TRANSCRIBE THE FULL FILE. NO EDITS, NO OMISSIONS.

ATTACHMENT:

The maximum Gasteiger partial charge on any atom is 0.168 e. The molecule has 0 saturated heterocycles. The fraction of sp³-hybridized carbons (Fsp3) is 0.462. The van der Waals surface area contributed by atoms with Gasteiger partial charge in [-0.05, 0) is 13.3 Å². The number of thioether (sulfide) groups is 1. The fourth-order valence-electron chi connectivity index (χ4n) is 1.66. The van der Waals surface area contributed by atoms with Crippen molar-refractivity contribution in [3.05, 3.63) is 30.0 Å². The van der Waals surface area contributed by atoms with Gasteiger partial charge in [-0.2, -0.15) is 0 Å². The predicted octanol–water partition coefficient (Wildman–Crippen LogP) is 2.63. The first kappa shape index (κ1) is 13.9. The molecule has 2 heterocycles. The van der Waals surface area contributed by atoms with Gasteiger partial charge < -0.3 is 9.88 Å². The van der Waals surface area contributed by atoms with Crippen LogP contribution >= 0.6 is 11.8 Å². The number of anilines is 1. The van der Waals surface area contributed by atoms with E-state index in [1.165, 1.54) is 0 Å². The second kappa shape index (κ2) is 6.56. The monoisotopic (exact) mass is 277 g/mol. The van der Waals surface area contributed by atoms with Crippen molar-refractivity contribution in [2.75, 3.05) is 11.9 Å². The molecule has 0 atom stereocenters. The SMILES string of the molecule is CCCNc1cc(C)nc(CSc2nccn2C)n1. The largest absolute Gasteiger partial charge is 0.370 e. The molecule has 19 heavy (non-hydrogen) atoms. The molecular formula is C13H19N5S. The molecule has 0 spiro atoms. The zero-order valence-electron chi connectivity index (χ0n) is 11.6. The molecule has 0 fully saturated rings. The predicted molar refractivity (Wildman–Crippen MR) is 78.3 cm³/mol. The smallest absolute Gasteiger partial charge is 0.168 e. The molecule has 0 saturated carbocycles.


The maximum Gasteiger partial charge on any atom is 0.168 e. The molecule has 0 saturated heterocycles. The fraction of sp³-hybridized carbons (Fsp3) is 0.462. The van der Waals surface area contributed by atoms with Gasteiger partial charge in [-0.05, 0) is 13.3 Å². The number of thioether (sulfide) groups is 1. The fourth-order valence-electron chi connectivity index (χ4n) is 1.66. The van der Waals surface area contributed by atoms with Crippen molar-refractivity contribution in [3.05, 3.63) is 30.0 Å². The van der Waals surface area contributed by atoms with Gasteiger partial charge in [-0.2, -0.15) is 0 Å². The predicted octanol–water partition coefficient (Wildman–Crippen LogP) is 2.63. The first kappa shape index (κ1) is 13.9. The molecule has 2 heterocycles. The van der Waals surface area contributed by atoms with Gasteiger partial charge < -0.3 is 9.88 Å². The van der Waals surface area contributed by atoms with Crippen LogP contribution >= 0.6 is 11.8 Å². The number of anilines is 1. The van der Waals surface area contributed by atoms with E-state index in [1.165, 1.54) is 0 Å². The second kappa shape index (κ2) is 6.56. The monoisotopic (exact) mass is 277 g/mol. The van der Waals surface area contributed by atoms with Crippen molar-refractivity contribution in [2.75, 3.05) is 11.9 Å². The molecule has 0 atom stereocenters. The SMILES string of the molecule is CCCNc1cc(C)nc(CSc2nccn2C)n1. The largest absolute Gasteiger partial charge is 0.370 e. The molecule has 19 heavy (non-hydrogen) atoms. The molecular formula is C13H19N5S. The molecule has 0 spiro atoms. The zero-order valence-electron chi connectivity index (χ0n) is 11.6. The molecule has 0 fully saturated rings. The predicted molar refractivity (Wildman–Crippen MR) is 78.3 cm³/mol. The smallest absolute Gasteiger partial charge is 0.168 e. The molecule has 0 saturated carbocycles.